Community Conversations

Should Florida restart executions now that lethal injections are legal?

Most responders agreed that the death penalty should be restarted in Florida.
Most responders agreed that the death penalty should be restarted in Florida.

As part of Community Conversations, we’re sharing your answers to this question: Should Florida restart executions now that lethal injections are legal?

We asked the following question to readers on social media and the Public Insight Network recently: Should Florida restart executions now that lethal injections are legal? Thanks for all of your responses. Below is a sampling of your comments, some of which were edited for length and clarity. Learn more about the Public Insight Network and comment on previous discussions at MiamiHerald.com/community and select Community Conversations.

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“No, we should never allow this to happen in our state. Never. I don’t care how bad the crime is. People that kill someone else usually do it in a time of insanity, temporary or otherwise. We are in our right minds when making a decision about life and death for that person’s future and we should never choose to end someone’s life, doubling the wrong. I would feel the same even if this happened to someone in my family or close friend.”

Teresa Becerra, Coconut Grove

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“South Florida needs to stop playing God. No one is entitled to that privilege. I believe that there are other ways to punish criminals.”

Mariamee Rodriguez, Miami

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“It has long been proven the death penalty is not a deterrent to crime and, in fact, it seems to me that living in a maximum security prison is a far harsher sentence than the death penalty. The advantage of reinstating executions is society does not have to spend money keeping a convicted murderer alive. The disadvantage is that, with the advent of DNA, rarely a week goes by that a killer who had been on death row is found to be innocent.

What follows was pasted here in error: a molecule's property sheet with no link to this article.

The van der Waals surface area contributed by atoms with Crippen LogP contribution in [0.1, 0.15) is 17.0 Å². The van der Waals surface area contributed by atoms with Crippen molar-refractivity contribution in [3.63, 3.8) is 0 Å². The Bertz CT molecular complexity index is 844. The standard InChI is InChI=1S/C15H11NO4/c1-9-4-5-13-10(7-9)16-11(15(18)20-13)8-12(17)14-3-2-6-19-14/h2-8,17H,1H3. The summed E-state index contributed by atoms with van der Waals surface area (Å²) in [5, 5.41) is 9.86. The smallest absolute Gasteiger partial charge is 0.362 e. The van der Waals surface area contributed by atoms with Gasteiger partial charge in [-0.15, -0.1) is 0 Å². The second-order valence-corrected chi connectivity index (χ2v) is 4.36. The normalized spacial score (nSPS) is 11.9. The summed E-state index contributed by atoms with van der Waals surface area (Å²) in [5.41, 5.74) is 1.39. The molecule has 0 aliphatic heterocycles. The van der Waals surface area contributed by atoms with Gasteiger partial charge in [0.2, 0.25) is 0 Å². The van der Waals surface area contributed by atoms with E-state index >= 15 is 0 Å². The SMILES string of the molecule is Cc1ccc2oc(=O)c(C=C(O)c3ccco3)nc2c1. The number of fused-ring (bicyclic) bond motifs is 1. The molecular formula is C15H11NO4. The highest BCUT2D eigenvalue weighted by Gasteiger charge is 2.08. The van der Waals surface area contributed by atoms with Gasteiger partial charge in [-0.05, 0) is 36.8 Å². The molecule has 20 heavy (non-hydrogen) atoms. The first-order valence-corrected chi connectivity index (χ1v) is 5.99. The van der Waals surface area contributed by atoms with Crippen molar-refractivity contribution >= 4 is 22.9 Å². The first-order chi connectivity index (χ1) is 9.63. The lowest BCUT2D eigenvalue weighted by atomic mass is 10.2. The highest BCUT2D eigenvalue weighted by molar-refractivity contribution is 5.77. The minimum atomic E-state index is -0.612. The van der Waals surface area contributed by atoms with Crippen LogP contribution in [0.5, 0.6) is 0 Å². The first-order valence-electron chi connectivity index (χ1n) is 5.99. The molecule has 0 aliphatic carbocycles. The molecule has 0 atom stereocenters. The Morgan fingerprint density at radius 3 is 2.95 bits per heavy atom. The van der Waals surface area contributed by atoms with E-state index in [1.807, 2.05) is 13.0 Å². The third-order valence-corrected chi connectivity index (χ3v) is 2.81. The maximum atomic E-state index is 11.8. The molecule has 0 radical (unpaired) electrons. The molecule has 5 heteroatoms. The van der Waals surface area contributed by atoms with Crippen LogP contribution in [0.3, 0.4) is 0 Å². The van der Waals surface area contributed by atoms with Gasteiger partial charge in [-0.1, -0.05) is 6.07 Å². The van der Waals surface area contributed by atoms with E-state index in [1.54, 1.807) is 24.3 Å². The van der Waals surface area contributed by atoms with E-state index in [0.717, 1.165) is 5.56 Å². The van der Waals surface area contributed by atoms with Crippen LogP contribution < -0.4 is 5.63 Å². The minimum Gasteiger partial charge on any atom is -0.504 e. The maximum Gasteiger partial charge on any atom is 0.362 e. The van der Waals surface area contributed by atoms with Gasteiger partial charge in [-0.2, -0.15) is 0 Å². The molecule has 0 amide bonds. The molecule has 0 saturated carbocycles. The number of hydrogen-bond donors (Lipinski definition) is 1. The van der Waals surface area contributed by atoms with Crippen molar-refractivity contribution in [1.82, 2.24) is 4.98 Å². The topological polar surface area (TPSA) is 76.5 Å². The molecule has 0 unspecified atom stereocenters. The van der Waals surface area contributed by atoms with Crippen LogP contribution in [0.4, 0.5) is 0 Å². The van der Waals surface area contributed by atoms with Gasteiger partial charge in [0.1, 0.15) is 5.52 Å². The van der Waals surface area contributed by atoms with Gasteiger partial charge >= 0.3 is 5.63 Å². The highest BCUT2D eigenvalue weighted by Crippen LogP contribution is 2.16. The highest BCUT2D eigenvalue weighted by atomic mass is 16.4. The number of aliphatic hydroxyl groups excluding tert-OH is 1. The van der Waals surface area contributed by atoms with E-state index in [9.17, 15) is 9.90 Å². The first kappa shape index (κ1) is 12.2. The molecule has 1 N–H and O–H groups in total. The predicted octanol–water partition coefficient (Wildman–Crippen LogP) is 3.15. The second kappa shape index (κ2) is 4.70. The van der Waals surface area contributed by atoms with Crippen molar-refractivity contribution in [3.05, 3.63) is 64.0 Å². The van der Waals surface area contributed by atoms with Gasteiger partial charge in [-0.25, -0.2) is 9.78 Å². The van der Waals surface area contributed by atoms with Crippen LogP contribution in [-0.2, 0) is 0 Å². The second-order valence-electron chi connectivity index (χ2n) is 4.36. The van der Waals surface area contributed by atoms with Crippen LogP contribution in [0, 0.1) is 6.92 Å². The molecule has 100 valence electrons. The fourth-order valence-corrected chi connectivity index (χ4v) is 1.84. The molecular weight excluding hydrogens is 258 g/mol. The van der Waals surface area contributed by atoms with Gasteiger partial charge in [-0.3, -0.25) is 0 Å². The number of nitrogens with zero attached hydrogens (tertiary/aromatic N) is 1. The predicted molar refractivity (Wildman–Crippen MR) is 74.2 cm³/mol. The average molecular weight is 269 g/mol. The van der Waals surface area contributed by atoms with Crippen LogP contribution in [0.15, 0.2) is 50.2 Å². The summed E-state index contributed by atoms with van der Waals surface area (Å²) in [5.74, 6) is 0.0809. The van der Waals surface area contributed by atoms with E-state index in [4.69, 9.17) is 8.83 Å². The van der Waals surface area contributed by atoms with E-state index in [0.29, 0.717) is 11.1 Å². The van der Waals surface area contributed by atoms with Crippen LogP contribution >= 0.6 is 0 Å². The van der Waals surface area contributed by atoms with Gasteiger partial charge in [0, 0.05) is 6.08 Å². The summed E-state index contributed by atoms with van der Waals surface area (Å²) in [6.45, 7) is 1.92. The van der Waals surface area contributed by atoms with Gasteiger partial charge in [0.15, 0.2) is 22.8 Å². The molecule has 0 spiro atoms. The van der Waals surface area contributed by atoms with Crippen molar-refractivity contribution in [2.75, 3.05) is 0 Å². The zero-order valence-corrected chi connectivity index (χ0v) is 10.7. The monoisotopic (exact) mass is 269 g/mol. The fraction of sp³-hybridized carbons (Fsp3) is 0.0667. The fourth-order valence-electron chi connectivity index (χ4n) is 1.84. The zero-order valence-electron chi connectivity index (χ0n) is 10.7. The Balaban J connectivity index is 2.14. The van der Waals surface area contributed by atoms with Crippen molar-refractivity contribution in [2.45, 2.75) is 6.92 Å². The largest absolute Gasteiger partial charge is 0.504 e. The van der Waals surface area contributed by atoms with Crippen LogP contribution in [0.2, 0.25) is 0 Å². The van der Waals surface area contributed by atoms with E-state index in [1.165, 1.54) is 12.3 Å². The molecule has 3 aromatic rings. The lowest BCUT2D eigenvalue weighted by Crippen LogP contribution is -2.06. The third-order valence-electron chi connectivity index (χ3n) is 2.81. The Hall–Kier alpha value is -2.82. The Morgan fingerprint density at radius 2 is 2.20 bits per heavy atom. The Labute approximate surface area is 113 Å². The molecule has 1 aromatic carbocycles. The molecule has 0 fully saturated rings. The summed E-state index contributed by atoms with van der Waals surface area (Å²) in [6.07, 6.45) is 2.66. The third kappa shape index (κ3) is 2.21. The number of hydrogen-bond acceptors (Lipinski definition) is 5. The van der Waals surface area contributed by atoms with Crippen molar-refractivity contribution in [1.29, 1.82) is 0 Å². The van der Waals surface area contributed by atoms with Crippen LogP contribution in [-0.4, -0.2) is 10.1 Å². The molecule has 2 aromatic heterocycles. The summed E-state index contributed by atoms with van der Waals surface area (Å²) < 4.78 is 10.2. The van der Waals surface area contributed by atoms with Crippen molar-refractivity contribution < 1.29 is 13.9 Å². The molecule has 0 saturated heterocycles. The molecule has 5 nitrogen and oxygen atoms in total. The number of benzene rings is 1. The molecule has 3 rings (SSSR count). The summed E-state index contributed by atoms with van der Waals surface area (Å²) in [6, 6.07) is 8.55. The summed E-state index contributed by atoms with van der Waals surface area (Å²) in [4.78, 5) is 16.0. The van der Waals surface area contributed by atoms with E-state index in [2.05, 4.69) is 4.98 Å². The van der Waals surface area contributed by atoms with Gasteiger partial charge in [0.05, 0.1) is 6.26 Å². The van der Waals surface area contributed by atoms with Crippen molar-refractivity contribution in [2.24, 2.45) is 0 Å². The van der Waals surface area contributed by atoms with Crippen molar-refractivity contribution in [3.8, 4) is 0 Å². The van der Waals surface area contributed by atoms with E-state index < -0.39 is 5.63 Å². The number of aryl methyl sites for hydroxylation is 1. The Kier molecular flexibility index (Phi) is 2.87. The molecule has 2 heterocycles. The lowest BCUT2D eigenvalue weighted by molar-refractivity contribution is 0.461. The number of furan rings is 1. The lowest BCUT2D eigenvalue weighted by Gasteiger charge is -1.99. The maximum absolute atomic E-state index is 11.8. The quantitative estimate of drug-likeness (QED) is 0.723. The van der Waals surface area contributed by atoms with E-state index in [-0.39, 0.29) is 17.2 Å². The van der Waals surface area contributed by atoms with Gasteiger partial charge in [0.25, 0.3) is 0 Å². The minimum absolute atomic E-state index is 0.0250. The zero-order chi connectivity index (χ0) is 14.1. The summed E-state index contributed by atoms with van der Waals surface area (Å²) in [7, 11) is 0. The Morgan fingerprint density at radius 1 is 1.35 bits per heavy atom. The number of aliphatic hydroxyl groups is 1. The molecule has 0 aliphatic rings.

Susan Sussman, Aventura

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“No, the death penalty should not be legal. Too many innocent people have been killed by State of Florida.”

Delawrence Blue, North Miami

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“The Supreme Court of Florida should ban executions in the U.S. Too many victims have been found posthumously to be not guilty. Some states will not even review corroborated evidence rather than admit that their courts rushed to judgment.”

Ted Weinreich, Miami Beach

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“The ‘Innocence Project’ has reversed a frightening number of death penalty convictions so one must assume that an equally frightening number of executions were unjust. If there has to be a death penalty then it must be reserved for heinous crimes with a conviction standard so high that it eliminates the possibility of false convictions. If the morality of taking a life unjustly is not enough, then consider the cost of a death penalty case over the cost of life in prison.”

William Masterson, Redlands

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“No, Florida should not restart executions. The death penalty is bad public policy. It is a great expense to the State even in comparison to life imprisonment. Experience shows that it cannot be applied equitably across all genders, races and classes. Persons have been condemned and later found to be innocent at an alarming rate.”

Daniel Thomas, Coral Gables

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“I found the decision by the Supreme Court to be incomprehensible. The chemicals used are improvised for this purpose and no licensed physician will get involved in this procedure for obvious reasons. I think this method of execution is no less reprehensible and perhaps even more excruciating to the subject than the old gas chamber was. Why not just administer cyanide and be done with it? Capital punishment is barbaric and unworthy of our country’s principles and certainly not a deterrent to crime as we see almost daily in the media.”

David Burkart, Miami

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“No, death penalty is more expensive to the state! Also there is a commandment that thou shalt not kill!”

Gordon Ettie, Miami

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